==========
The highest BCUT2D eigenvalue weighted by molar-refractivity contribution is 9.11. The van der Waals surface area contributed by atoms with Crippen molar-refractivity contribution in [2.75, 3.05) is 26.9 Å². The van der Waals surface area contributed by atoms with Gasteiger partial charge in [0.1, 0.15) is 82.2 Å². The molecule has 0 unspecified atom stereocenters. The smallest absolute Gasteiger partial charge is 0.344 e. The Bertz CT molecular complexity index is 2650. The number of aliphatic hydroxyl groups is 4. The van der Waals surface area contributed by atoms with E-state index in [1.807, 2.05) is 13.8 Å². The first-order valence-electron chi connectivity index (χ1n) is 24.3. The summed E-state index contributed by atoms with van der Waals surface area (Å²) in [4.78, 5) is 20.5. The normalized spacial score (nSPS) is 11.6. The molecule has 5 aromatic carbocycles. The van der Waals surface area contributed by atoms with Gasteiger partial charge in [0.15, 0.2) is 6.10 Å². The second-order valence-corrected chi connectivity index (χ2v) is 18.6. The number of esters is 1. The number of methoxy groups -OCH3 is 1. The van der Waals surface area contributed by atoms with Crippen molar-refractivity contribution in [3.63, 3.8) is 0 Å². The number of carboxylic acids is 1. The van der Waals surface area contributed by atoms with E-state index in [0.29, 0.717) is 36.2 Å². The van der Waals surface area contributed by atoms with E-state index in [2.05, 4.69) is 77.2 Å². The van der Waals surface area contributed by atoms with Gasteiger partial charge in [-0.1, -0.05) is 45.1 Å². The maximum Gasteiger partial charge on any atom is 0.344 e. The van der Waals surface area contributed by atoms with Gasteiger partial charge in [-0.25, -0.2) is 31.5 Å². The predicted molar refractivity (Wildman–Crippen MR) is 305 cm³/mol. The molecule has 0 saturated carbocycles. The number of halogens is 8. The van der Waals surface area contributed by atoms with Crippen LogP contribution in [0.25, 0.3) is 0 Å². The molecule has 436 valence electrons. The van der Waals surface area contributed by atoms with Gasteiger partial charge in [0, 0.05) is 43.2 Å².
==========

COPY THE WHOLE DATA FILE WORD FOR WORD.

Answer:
The highest BCUT2D eigenvalue weighted by molar-refractivity contribution is 9.11. The van der Waals surface area contributed by atoms with Crippen molar-refractivity contribution in [2.75, 3.05) is 26.9 Å². The van der Waals surface area contributed by atoms with Gasteiger partial charge in [0.1, 0.15) is 82.2 Å². The molecule has 0 unspecified atom stereocenters. The smallest absolute Gasteiger partial charge is 0.344 e. The Bertz CT molecular complexity index is 2650. The number of aliphatic hydroxyl groups is 4. The van der Waals surface area contributed by atoms with E-state index in [1.807, 2.05) is 13.8 Å². The first-order valence-electron chi connectivity index (χ1n) is 24.3. The summed E-state index contributed by atoms with van der Waals surface area (Å²) in [4.78, 5) is 20.5. The normalized spacial score (nSPS) is 11.6. The molecule has 5 aromatic carbocycles. The van der Waals surface area contributed by atoms with Gasteiger partial charge in [0.15, 0.2) is 6.10 Å². The second-order valence-corrected chi connectivity index (χ2v) is 18.6. The number of esters is 1. The number of methoxy groups -OCH3 is 1. The van der Waals surface area contributed by atoms with Crippen molar-refractivity contribution in [3.63, 3.8) is 0 Å². The number of carboxylic acids is 1. The van der Waals surface area contributed by atoms with E-state index in [0.29, 0.717) is 36.2 Å². The van der Waals surface area contributed by atoms with E-state index in [2.05, 4.69) is 77.2 Å². The van der Waals surface area contributed by atoms with Gasteiger partial charge in [-0.1, -0.05) is 45.1 Å². The maximum Gasteiger partial charge on any atom is 0.344 e. The van der Waals surface area contributed by atoms with Gasteiger partial charge in [-0.25, -0.2) is 31.5 Å². The predicted molar refractivity (Wildman–Crippen MR) is 305 cm³/mol. The molecule has 0 saturated carbocycles. The number of halogens is 8. The van der Waals surface area contributed by atoms with Crippen LogP contribution in [0.25, 0.3) is 0 Å². The molecule has 436 valence electrons. The van der Waals surface area contributed by atoms with Gasteiger partial charge in [0, 0.05) is 43.2 Å².